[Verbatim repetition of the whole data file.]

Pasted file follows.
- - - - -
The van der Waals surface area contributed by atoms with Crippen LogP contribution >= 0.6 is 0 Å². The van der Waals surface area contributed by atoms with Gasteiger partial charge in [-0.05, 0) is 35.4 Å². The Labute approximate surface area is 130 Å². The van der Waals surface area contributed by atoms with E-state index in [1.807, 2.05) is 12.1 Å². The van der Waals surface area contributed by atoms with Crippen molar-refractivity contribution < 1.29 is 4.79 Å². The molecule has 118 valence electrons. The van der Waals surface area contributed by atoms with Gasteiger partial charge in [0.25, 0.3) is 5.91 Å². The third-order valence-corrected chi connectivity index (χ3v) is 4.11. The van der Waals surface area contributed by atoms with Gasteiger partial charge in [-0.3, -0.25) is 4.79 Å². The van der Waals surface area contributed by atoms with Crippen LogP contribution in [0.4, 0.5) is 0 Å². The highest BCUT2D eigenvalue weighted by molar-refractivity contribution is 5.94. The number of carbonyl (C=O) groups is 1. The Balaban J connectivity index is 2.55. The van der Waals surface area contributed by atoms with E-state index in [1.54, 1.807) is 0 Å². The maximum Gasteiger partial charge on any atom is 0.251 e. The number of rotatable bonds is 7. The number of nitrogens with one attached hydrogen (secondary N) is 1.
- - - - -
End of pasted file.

The van der Waals surface area contributed by atoms with Crippen LogP contribution >= 0.6 is 0 Å². The van der Waals surface area contributed by atoms with Gasteiger partial charge in [-0.05, 0) is 35.4 Å². The Labute approximate surface area is 130 Å². The van der Waals surface area contributed by atoms with E-state index in [1.807, 2.05) is 12.1 Å². The van der Waals surface area contributed by atoms with Crippen molar-refractivity contribution < 1.29 is 4.79 Å². The molecule has 118 valence electrons. The van der Waals surface area contributed by atoms with Gasteiger partial charge in [0.25, 0.3) is 5.91 Å². The third-order valence-corrected chi connectivity index (χ3v) is 4.11. The van der Waals surface area contributed by atoms with Gasteiger partial charge in [-0.3, -0.25) is 4.79 Å². The van der Waals surface area contributed by atoms with Crippen LogP contribution in [0.4, 0.5) is 0 Å². The highest BCUT2D eigenvalue weighted by molar-refractivity contribution is 5.94. The number of carbonyl (C=O) groups is 1. The Balaban J connectivity index is 2.55. The van der Waals surface area contributed by atoms with E-state index in [1.54, 1.807) is 0 Å². The maximum Gasteiger partial charge on any atom is 0.251 e. The number of rotatable bonds is 7. The number of nitrogens with one attached hydrogen (secondary N) is 1.